How We Got Our Children to Love the Arts, or Pardon Me While I Yammer…
Please bear with me as I yammer for a while…
I was extraordinarily lucky as a child. My extremely right brained artistic mother made sure that I was exposed to as much classical music, dance, and art that she could afford on her north Louisiana teacher’s salary. This was especially difficult since we were probably under the poverty level for most people in the US.
Ballet lessons to coax my extremely uncoordinated body into gracefulness were started at age 5, which was a waste of money on me, despite my idealistic dreams of being a dancer. (There was a reason my LSU ballet teacher told the class I was the worst she’d ever seen!) One particularly defining moment came when I had measles, and could not read or watch television, but Mother played me music hour after hour. I was seven, and laying in the dark, listening to classical music wash over me like the ocean. An experience that I’ll never forget. It was then I “got” music, and have never looked back.
She scraped money together for piano lessons and an extremely expensive trumpet, and her father took me to church choir practice and church. Those three things got me into middle school and high school band, and an award winning high school choir. That high school choir took me to Louisiana State University, where I sang in a women’s choir, and what was then the university choir. All auditioned choirs, the framework built upon my mother and grandfather’s love of music, and the gift of their time and money.
My husband was gifted the love of music from his mother who loved the piano. He played the trumpet in high school too. When gifted some money for college, he took part of it and bought a banjo kit, the first of many, many banjos. A professor at Fredonia State University in New York, who to this day builds and plays banjos, encouraged him. When he finished at Fredonia, he went on to a Masters in Geology at the University of New Orleans, where the rich tradition of music fed his passion and introduced him to other talented professional and amateur musicians. He played for years with Hazel Schlueter’s Ole Timey String Band, Delta Ramblers, at JazzFest, and at local venues and festivals, all the while working in the oil industry.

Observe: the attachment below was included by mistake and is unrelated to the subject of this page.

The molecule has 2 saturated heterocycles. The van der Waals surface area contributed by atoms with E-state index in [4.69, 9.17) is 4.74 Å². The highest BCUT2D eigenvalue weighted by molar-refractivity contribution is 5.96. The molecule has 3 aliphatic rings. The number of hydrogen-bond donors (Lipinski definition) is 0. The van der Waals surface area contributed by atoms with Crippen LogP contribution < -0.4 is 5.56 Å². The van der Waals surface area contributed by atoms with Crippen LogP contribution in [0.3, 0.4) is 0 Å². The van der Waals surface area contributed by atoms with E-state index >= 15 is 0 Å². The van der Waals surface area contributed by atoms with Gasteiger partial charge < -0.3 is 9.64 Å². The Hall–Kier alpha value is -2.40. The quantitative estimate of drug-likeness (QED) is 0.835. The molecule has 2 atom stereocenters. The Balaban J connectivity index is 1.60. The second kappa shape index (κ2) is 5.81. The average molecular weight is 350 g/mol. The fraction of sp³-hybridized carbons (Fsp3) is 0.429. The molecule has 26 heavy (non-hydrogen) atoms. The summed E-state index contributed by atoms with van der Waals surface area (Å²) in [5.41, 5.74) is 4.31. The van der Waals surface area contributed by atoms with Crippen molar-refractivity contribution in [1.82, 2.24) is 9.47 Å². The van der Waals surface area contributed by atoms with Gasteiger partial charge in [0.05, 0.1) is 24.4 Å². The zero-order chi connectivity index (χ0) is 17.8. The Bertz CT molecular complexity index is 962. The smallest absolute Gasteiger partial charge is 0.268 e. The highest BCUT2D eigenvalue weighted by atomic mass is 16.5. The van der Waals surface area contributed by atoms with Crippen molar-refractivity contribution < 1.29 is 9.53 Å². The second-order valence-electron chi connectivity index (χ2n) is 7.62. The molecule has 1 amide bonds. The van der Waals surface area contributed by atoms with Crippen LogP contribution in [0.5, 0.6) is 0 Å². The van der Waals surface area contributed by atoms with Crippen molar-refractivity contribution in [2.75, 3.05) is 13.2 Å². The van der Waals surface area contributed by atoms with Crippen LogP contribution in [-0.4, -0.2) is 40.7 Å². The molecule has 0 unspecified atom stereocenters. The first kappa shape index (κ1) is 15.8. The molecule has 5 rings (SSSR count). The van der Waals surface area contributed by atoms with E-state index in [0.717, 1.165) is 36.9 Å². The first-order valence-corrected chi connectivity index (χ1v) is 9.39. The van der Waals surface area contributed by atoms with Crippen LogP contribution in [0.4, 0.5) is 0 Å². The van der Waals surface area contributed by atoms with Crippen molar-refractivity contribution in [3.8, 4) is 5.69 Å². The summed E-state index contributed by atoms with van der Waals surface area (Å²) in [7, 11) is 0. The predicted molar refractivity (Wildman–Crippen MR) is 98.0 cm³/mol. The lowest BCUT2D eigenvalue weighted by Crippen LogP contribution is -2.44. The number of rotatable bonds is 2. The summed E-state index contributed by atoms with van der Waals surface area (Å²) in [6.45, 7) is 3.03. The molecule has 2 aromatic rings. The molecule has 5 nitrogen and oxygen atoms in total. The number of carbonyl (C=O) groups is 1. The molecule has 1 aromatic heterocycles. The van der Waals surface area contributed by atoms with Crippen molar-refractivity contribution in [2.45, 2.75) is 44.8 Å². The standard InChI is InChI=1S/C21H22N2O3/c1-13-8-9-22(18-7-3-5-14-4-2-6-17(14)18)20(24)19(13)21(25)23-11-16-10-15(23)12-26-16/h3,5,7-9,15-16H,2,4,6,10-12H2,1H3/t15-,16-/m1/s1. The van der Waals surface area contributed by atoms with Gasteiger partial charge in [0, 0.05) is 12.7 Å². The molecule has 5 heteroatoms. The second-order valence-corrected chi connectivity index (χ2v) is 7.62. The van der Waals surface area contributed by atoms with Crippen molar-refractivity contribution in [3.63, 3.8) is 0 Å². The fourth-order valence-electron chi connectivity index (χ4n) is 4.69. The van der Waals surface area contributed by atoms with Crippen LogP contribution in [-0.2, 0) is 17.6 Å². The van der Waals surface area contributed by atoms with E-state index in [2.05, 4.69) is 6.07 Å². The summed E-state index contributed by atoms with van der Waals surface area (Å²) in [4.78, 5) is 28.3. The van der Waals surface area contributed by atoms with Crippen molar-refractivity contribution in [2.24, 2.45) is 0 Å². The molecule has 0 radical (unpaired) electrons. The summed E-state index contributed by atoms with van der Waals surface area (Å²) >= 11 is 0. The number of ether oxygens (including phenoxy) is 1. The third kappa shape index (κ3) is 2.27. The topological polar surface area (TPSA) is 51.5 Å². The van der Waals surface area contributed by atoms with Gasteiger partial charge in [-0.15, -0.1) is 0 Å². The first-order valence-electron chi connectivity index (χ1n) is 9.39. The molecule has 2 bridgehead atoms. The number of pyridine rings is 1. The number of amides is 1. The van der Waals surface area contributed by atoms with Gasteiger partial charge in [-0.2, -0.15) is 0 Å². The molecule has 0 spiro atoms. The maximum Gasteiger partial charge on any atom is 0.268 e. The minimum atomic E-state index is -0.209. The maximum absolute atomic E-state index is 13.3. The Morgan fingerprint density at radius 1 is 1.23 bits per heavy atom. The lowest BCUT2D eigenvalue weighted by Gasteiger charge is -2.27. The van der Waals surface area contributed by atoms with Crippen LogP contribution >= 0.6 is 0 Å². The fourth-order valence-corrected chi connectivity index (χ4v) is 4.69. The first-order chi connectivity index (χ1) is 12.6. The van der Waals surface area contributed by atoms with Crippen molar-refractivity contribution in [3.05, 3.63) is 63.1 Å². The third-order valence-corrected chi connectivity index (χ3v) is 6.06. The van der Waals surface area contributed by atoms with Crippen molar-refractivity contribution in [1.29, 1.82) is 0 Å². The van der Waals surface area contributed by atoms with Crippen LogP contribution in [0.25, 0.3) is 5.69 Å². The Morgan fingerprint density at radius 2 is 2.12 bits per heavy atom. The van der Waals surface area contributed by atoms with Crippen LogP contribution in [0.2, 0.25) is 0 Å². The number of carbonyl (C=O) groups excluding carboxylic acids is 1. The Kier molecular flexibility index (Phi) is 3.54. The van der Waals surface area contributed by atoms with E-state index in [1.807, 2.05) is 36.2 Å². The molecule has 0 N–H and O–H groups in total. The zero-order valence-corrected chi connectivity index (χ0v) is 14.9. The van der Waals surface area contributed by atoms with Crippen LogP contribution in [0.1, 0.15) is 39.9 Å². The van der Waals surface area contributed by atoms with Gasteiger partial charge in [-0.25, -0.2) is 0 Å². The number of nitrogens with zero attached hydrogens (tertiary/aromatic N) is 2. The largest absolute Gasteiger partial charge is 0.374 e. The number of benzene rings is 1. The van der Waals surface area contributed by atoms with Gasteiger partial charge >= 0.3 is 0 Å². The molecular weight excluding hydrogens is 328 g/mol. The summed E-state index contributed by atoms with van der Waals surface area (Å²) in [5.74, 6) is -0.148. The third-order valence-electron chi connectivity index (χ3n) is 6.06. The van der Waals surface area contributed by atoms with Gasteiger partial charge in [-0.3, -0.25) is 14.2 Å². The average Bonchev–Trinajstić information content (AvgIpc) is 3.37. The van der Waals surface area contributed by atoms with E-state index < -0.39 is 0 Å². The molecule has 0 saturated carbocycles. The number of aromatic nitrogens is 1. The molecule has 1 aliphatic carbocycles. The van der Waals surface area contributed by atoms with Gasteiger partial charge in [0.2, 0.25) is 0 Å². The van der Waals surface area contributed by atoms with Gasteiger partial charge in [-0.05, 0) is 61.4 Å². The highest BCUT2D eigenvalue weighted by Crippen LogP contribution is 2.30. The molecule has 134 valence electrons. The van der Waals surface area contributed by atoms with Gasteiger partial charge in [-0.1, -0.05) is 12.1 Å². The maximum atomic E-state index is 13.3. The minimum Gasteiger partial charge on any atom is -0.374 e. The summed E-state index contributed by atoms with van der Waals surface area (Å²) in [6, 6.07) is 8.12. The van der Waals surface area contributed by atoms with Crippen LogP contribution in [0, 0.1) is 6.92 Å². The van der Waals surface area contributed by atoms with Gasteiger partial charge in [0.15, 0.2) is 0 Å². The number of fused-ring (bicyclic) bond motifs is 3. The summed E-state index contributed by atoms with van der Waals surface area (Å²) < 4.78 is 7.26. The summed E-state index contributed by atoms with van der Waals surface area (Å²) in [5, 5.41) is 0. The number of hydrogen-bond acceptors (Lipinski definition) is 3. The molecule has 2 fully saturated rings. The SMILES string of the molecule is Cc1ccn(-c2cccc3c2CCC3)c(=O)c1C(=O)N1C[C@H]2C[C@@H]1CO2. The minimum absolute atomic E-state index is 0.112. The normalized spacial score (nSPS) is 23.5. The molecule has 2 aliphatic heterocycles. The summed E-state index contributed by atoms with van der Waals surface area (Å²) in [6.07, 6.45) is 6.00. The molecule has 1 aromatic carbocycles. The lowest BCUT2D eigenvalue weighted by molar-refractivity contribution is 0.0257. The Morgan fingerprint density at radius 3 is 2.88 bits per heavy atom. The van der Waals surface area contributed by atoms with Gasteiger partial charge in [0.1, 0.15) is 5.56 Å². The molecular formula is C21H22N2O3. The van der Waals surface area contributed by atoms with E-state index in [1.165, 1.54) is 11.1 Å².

When we married and had children, we found money for Kindermusik lessons, then encouraged our boys to follow the Texas school tradition of choosing choir, band, or orchestra in middle school. With family memberships to The Houston Museum of Natural Science and The Museum of Fine Arts, Houston, we made several trips to see dinosaurs and fine art, with my boys gifting me trips on special days. Whether it was the Lord of the Rings exhibit, Pompeii, or Scouting badge classes at HMNS, we went as a family and shared.
Our youngest was encouraged to audition for a children’s choir in Houston because of his high and exceptionally pure voice. Eldest son excelled in middle school choir, then high school under the training of Deidre Douglas at Cy-Falls High School, attaining State for his bass voice two years in a row before graduating. Youngest chose orchestra and is now president of the Cy-Falls High School orchestra program.
This Fall he’s taking art history, and a whole new perspective is opening for him. The point I’m trying to make is this: we had to be invested in the Arts to teach our kids how to love them. Our gifts of time spent with them going to museums in a city rich with the Arts.
When my youngest son plunked a colossal art history textbook down on my kitchen table a week ago, my heart sang with joy. What I would give to be able to call my mom and tell her that the seeds she planted are bearing fruit with her grandchildren. That her art education in Chicago and New Orleans may not have made her the world class artist she dreamed of but that she’d given us a gift that never expires, never needs batteries, never ceases to create wonder and seek beauty.